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The smart money has been awfully dumb lately. Investors pay

Question : The smart money has been awfully dumb lately. Investors pay : 5989

The smart money has been awfully dumb lately. Investors pay Wall Street analysts to sort through a maze of financial data and determine which stocks are set to soar and which ones to avoid. Yet the stocks analysts have lavished praised on -- by telling clients to buy them -- have tanked since early March, while the companies these experts snubbed have popped. "Owning the most loved stocks has been a losing trade in the current market environment," Bespoke Investment Group wrote in a recent report. According to Bespoke, the 50 stocks in the S&P 500 that have the most positive analyst ratings dropped an average of 2.4% in the two months since the Nasdaq peaked on March 5. During that same span, the 50 stocks saddled with the most negative analyst ratings enjoyed a solid 3.5% gain. Those numbers illustrate how confusing recent market action has been for all investors, even the professionals. They also highlight the recent shift away from winning momentum stocks in the Internet and biotech sectors in favor of "boring" value plays like consumer staples and utilities. Related: Top 20 stable stocks to buy now "With the benefit of hindsight, it's clear we are paying the price this year for the tremendous gains of last year," said Ed Yardeni, president of investment advisory Yardeni Research. A prime example of Wall Street's faulty forecasting is Facebook (FB, Fortune 500). Mark Zuckerberg's company has tumbled about 17% since March 5 even though analysts have showered 44 buy ratings on the stock, compared with just nine hold ratings and zero sell calls, according to Bespoke. Likewise, Priceline.com (PCLN, Fortune 500) shares are down 17% since the Nasdaq peak despite rosy predictions from analysts. Almost 90% of analysts covering the online travel site have buy ratings on the stock and their consensus price target of $1,451 is around 20% higher than where shares are currently trading. Other S&P 500 stocks that belong to this "bullish rating, bearish performance" story include CBS (CBS, Fortune 500), Express Scripts (ESRX, Fortune 500), Cardinal Health (CAH, Fortune 500) and Newell Rubbermaid (NWL, Fortune 500). Of course, analysts have long been seen as an overly optimistic group (see: dotcom bubble, Enron scandal, 2008 financial crisis). "As a general rule, analysts tend to love the companies they follow," said Yardeni. "That's the nature of the beast. Why would you want to follow a stock you had no confidence will exist in the future?" Sometimes analyst price targets are influenced by the momentum of the market and move higher. "If they are seeing the stocks they are following going up a lot, they do have a tendency to reverse engineer the numbers," said Yardeni. Related: Are stocks overpriced? On the other hand, analysts continued to express pessimistic views on a slew of value stocks that have helped carry the S&P 500 to all-time highs in recent days. Take Diamond Offshore (DO), for example. The deepwater drilling contractor is up 10% since March 5 even though just 5% of analysts are bullish on the stock. Wall Street's consensus price target of $45.44 on Diamond Offshore is 12% below its recent close. Household names Deere (DE, Fortune 500) and Campbell Soup (CPB, Fortune 500) have also rallied in 2014 despite receiving little to no love from Wall Street analysts. There are a number of other energy and utility stocks in this category, including AGL Resources (GAS), Entergy (ETR, Fortune 500), Pepco Holdings (POM, Fortune 500), Exelon (EXC, Fortune 500) and Windstream Holdings (WIN, Fortune 500). Lured by their attractive dividend yields, investors have raced into utilities in recent months. These stocks have benefited from the fact that bond yields, contrary to popular belief, have dipped instead of spiking this year. Yet utilities aren't covered much by analysts, and some high growth funds don't even include them in their universe of investable assets. "Those types of names are not as loved by analysts as the shinier tech or consumer discretionary names," said Justin Walters, co-founder of Bespoke. Walters said it's important for investors to do their homework on stocks -- as well as analysts. In other words, before blindly following the advice of a single analyst, check to see his or her track record on a given stock. Also, keep in mind how many analysts are bullish or bearish on a stock. If everyone is already bullish, the time to buy may have already passed.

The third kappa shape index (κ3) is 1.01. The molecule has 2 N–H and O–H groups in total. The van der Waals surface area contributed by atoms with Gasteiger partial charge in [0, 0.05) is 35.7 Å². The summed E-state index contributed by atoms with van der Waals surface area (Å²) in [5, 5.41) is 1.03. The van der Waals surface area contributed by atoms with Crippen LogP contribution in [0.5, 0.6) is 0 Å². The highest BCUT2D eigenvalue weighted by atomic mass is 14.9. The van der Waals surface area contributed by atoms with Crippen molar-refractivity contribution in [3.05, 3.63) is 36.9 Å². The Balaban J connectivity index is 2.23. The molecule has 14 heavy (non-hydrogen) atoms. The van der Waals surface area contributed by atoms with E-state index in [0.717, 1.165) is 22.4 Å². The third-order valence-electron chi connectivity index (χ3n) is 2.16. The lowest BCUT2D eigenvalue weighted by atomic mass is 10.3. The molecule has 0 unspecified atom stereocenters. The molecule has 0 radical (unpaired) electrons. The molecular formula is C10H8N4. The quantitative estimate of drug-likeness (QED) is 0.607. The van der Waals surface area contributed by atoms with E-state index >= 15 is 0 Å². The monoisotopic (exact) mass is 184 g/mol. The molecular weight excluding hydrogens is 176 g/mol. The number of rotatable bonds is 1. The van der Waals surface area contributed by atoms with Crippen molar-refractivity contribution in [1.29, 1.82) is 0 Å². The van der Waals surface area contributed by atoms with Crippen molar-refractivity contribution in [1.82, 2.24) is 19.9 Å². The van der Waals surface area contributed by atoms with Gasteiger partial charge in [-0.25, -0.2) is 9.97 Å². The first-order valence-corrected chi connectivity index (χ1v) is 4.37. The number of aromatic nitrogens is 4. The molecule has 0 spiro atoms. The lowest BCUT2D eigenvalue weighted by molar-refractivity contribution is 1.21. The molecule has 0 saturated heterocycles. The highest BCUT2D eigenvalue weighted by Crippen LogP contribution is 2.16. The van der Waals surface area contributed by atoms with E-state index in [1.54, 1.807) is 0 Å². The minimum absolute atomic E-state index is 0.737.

4) How is being a stock investor better than being a gambler at casinos, the race tracks, or buying lottery tickets?

6) When investing to accumulate a retirement nest egg, do you prefer a 401(K), 403(B), or IRA to a taxable investment account? Why?

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